These days most important web pages have database access, active response, and other “programming” that take them a whole level beyond the static web pages of the past. It’s hard to see how one can keep up with the trends towards AJAX, HTML5, Silverlight, Cloud computing and so much more of the direction of the web without a good computer science background. Sure there are self taught people who do great things  but having a good solid base of computer science knowledge would seem to be a big edge for learning the new technologies.

Related to this is that I keep seeing people list HTML as a programming language. That confuses me. I’ve worked with mark up languages for years (anyone else remember Runoff?) and while they are useful tools I see them as data rather than as programming languages. Are they part of computer science? For sure. They take in data, meta data, process descriptions and much more. But HTML is not a programming language. Perhaps this is part of that whole confusion that has people thinking computer science and programming are the same thing? Are people calling HTML a programming language an attempt by people to try to justify calling web development computer science? If so, I think they are missing the point. Web development is a part of computer science.

It may not have the prestige in academic circles that other parts of CS have but it is growing in importance in the “real world” all the time. I think we really want the people developing the next big web app (think Facebook, Twitter and Amazon.com) to know a bit about “the rest” of computer science. What do you think? Is HTML programming? Is web development computer science? Or is it rightly kept separate?

• #### Monte Carlo Simulation - Roulette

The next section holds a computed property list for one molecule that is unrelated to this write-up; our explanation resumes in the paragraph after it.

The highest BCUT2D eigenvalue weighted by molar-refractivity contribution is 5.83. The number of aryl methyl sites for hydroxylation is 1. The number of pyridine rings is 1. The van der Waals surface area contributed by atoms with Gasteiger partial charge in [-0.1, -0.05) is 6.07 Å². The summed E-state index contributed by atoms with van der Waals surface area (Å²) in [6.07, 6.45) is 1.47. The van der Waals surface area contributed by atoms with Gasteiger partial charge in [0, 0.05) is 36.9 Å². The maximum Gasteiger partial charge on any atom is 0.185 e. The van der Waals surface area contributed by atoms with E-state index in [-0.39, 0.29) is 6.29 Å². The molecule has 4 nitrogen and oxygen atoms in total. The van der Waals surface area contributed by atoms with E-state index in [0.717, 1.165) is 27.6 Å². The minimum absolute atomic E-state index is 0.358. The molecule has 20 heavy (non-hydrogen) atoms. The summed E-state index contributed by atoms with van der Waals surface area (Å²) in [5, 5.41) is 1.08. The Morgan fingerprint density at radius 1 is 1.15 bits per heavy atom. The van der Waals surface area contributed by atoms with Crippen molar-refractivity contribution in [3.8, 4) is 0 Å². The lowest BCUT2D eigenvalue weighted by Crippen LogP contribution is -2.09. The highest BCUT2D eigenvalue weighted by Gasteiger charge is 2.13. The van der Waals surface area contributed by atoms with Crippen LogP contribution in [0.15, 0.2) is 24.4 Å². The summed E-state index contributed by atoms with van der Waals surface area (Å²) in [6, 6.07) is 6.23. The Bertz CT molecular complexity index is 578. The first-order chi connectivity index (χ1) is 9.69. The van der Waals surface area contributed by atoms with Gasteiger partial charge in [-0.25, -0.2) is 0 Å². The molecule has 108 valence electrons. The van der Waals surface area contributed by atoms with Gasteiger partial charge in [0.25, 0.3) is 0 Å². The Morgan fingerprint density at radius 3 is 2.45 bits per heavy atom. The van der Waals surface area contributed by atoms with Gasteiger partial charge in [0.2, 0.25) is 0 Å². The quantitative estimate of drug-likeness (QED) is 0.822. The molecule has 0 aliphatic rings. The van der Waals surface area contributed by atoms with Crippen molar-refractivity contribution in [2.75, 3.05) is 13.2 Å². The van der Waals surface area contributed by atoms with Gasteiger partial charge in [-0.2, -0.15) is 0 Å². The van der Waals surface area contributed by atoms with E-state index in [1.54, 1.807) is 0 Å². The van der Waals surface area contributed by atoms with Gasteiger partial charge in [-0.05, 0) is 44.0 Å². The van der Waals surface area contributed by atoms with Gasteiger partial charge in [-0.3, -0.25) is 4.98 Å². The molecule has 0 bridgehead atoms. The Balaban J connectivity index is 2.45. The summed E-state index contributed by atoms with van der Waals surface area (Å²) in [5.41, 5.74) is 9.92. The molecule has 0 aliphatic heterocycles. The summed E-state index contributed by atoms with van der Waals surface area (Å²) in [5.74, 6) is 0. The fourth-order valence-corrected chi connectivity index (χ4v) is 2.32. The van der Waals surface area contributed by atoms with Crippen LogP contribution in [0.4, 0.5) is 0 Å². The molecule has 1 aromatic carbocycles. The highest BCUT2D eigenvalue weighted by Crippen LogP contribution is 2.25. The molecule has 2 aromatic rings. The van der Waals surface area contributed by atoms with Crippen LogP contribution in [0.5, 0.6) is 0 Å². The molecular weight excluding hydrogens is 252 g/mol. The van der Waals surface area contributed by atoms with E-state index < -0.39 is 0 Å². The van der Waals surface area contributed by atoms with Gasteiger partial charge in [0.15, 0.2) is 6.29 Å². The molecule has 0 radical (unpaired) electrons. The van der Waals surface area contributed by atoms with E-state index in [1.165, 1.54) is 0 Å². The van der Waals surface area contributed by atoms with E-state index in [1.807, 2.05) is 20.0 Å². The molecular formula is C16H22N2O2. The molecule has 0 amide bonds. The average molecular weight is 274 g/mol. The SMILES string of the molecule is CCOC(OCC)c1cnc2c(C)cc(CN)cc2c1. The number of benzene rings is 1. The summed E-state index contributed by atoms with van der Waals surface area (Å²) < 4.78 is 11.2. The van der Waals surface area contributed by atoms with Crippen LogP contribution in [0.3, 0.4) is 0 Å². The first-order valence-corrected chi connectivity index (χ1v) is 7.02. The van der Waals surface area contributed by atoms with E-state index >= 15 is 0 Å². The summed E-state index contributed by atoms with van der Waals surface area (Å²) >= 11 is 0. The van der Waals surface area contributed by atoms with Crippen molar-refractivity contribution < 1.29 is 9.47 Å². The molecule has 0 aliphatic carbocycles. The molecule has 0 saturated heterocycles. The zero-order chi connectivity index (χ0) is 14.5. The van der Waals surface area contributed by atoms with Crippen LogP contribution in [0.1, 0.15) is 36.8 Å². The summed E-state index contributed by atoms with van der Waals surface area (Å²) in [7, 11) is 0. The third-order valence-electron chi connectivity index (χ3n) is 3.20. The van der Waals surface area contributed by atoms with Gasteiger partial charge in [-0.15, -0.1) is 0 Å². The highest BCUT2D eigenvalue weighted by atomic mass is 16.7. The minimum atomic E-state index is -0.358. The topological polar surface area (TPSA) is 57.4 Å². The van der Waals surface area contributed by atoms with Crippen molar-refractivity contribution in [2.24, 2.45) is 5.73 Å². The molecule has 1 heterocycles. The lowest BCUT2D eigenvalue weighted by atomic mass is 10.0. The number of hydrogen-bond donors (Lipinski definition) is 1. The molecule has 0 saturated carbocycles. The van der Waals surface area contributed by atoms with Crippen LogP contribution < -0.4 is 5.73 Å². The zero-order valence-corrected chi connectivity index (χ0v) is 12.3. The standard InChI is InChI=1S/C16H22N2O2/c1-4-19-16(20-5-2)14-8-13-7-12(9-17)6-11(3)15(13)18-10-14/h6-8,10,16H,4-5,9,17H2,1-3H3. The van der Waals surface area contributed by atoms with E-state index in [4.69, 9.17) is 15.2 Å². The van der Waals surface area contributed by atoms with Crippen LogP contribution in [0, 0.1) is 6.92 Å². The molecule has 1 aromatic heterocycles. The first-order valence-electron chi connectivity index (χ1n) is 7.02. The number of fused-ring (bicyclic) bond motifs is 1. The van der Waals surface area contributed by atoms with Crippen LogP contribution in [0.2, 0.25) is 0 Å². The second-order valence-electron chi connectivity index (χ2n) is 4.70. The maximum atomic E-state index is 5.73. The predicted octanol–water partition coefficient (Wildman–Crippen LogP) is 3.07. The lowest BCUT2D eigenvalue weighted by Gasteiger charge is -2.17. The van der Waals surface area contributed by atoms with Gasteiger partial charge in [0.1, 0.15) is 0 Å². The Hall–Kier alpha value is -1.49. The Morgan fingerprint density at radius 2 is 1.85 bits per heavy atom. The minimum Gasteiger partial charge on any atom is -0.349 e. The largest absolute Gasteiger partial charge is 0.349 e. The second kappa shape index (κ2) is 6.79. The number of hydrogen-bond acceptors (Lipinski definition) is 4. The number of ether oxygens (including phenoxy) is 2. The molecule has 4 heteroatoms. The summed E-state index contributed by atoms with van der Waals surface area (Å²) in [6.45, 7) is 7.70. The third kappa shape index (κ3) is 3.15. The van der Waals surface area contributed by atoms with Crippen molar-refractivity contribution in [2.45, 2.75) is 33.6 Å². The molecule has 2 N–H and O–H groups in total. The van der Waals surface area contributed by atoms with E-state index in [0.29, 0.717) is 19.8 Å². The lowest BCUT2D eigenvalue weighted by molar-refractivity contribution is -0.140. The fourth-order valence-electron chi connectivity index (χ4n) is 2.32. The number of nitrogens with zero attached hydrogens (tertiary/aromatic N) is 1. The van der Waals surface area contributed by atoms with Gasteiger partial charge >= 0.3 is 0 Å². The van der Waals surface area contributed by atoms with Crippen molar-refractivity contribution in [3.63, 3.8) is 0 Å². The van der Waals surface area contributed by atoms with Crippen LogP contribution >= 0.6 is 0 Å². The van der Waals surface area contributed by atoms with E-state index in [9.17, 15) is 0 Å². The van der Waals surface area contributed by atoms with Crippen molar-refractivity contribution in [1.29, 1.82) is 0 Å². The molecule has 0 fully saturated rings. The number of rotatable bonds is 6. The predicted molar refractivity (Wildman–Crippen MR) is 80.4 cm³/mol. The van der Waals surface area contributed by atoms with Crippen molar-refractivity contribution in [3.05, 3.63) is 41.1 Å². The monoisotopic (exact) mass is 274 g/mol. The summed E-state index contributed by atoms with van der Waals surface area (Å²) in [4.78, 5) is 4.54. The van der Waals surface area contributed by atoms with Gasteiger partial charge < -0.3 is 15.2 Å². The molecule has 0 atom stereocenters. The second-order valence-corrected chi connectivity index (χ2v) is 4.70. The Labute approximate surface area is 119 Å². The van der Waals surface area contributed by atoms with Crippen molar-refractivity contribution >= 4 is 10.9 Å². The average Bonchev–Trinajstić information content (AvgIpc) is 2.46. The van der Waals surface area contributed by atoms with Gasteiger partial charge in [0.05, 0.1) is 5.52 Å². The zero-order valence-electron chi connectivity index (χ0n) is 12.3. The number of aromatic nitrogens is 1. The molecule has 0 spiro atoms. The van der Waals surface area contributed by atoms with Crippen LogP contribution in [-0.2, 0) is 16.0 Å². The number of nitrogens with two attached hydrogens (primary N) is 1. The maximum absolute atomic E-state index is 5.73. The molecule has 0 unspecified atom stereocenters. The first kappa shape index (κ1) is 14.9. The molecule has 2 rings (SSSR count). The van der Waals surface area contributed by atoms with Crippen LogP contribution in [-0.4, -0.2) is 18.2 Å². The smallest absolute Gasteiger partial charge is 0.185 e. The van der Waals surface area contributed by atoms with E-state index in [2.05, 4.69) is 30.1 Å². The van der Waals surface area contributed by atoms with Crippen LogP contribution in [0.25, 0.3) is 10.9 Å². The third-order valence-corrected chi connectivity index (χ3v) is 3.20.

In theory, theory and practice as the same. In practice, all too often, they are not. Sometimes running a simulation can help one separate theory and reality. For example, about a month ago I received an email that promised me success at the roulette tables. This is a game I’m not into because it seems too much about luck. But there was this email and it sounded good. Part of it is below.

you know in roulette you can bet on blacks or reds. If you bet \$1 on black and it goes black you win \$1 but if it goes red you loose your \$1.

So I found a way you can win everytime:

bet \$1 on black if it goes black you win \$1

now again bet \$1 on black, if it goes red bet \$3 on black, if it goes red again bet \$8 on black, if red again bet \$20 on black, red again bet \$52 on black (always multiple you previous lost bet around 2.5), if now is black you win \$52 so you have \$104 and you bet:

\$1 + \$3 + \$8 + \$20 + \$52 = \$84 So you just won \$20 :)

now when you won you start with \$1 on blacks again etc etc. its always bound to go black eventually (it`s 50/50) so that way you eventually always win.

Not the best written piece of prose but it caught my attention. As far as I can tell it was really a come on to try this scheme at an online casino. Not a chance in the world I’m going to try that. But would this work? I’m sure there is a solid mathematical way to find out but I don’t know what it is. So I decided to run a simulation.

Low and behold it seemed to work just fine. But then I looked into it some more. It turns out that you don’t ahve a 50/50 chance of winning. There are two locations on the wheel in the US that are neither red or black (0 and 00). So the odds are 1.111 against you not 1 to 1 as the email I received would indicate. Does that make a difference? Turns out it does. You can still win but it is not a sure thing. And in fact at times the amount one has to bet can get very large very quickly. This runs the risk that the better will run into a limit on the amount the casino allows a better to make. In fact in several simulations I ran the program tried to bet in the billions of dollars and crashed.

I leave creating your own simulation as an exercise for the user. What do you see as a result?